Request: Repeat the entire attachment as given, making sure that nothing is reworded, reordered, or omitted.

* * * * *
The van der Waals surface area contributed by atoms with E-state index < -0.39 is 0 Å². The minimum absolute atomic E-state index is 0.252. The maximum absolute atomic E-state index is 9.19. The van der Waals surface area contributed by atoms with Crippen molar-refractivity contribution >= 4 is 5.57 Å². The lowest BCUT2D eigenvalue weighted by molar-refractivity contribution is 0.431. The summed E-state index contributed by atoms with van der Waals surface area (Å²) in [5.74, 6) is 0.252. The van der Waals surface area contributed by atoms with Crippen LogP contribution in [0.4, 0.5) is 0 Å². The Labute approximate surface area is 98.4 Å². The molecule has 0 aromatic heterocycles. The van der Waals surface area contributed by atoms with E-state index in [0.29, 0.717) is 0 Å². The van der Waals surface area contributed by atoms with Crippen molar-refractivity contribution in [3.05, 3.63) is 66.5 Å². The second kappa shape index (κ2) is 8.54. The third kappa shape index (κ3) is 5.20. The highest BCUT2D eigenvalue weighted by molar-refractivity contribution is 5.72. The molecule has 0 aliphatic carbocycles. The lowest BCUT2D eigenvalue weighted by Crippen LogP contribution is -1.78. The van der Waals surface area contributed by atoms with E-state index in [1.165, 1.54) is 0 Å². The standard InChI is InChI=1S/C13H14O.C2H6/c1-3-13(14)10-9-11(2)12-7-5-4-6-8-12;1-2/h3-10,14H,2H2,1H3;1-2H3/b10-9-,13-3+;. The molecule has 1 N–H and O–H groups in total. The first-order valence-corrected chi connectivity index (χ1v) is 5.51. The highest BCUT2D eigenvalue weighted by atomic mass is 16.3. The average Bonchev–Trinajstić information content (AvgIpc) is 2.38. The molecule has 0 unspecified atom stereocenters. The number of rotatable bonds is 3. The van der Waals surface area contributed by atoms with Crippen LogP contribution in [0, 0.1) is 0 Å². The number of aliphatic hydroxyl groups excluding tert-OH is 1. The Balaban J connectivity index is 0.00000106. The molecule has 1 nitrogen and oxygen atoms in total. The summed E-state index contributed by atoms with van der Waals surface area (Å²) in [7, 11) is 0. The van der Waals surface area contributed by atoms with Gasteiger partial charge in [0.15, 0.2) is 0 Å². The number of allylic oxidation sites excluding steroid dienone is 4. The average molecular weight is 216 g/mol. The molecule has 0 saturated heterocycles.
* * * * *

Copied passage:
The van der Waals surface area contributed by atoms with E-state index < -0.39 is 0 Å². The minimum absolute atomic E-state index is 0.252. The maximum absolute atomic E-state index is 9.19. The van der Waals surface area contributed by atoms with Crippen molar-refractivity contribution >= 4 is 5.57 Å². The lowest BCUT2D eigenvalue weighted by molar-refractivity contribution is 0.431. The summed E-state index contributed by atoms with van der Waals surface area (Å²) in [5.74, 6) is 0.252. The van der Waals surface area contributed by atoms with Crippen LogP contribution in [0.4, 0.5) is 0 Å². The Labute approximate surface area is 98.4 Å². The molecule has 0 aromatic heterocycles. The van der Waals surface area contributed by atoms with E-state index in [0.29, 0.717) is 0 Å². The van der Waals surface area contributed by atoms with Crippen molar-refractivity contribution in [3.05, 3.63) is 66.5 Å². The second kappa shape index (κ2) is 8.54. The third kappa shape index (κ3) is 5.20. The highest BCUT2D eigenvalue weighted by molar-refractivity contribution is 5.72. The molecule has 0 aliphatic carbocycles. The lowest BCUT2D eigenvalue weighted by Crippen LogP contribution is -1.78. The van der Waals surface area contributed by atoms with E-state index in [1.165, 1.54) is 0 Å². The standard InChI is InChI=1S/C13H14O.C2H6/c1-3-13(14)10-9-11(2)12-7-5-4-6-8-12;1-2/h3-10,14H,2H2,1H3;1-2H3/b10-9-,13-3+;. The molecule has 1 N–H and O–H groups in total. The first-order valence-corrected chi connectivity index (χ1v) is 5.51. The highest BCUT2D eigenvalue weighted by atomic mass is 16.3. The average Bonchev–Trinajstić information content (AvgIpc) is 2.38. The molecule has 0 unspecified atom stereocenters. The number of rotatable bonds is 3. The van der Waals surface area contributed by atoms with Crippen LogP contribution in [0, 0.1) is 0 Å². The number of aliphatic hydroxyl groups excluding tert-OH is 1. The Balaban J connectivity index is 0.00000106. The molecule has 1 nitrogen and oxygen atoms in total. The summed E-state index contributed by atoms with van der Waals surface area (Å²) in [7, 11) is 0. The van der Waals surface area contributed by atoms with Gasteiger partial charge in [0.15, 0.2) is 0 Å². The number of allylic oxidation sites excluding steroid dienone is 4. The average molecular weight is 216 g/mol. The molecule has 0 saturated heterocycles.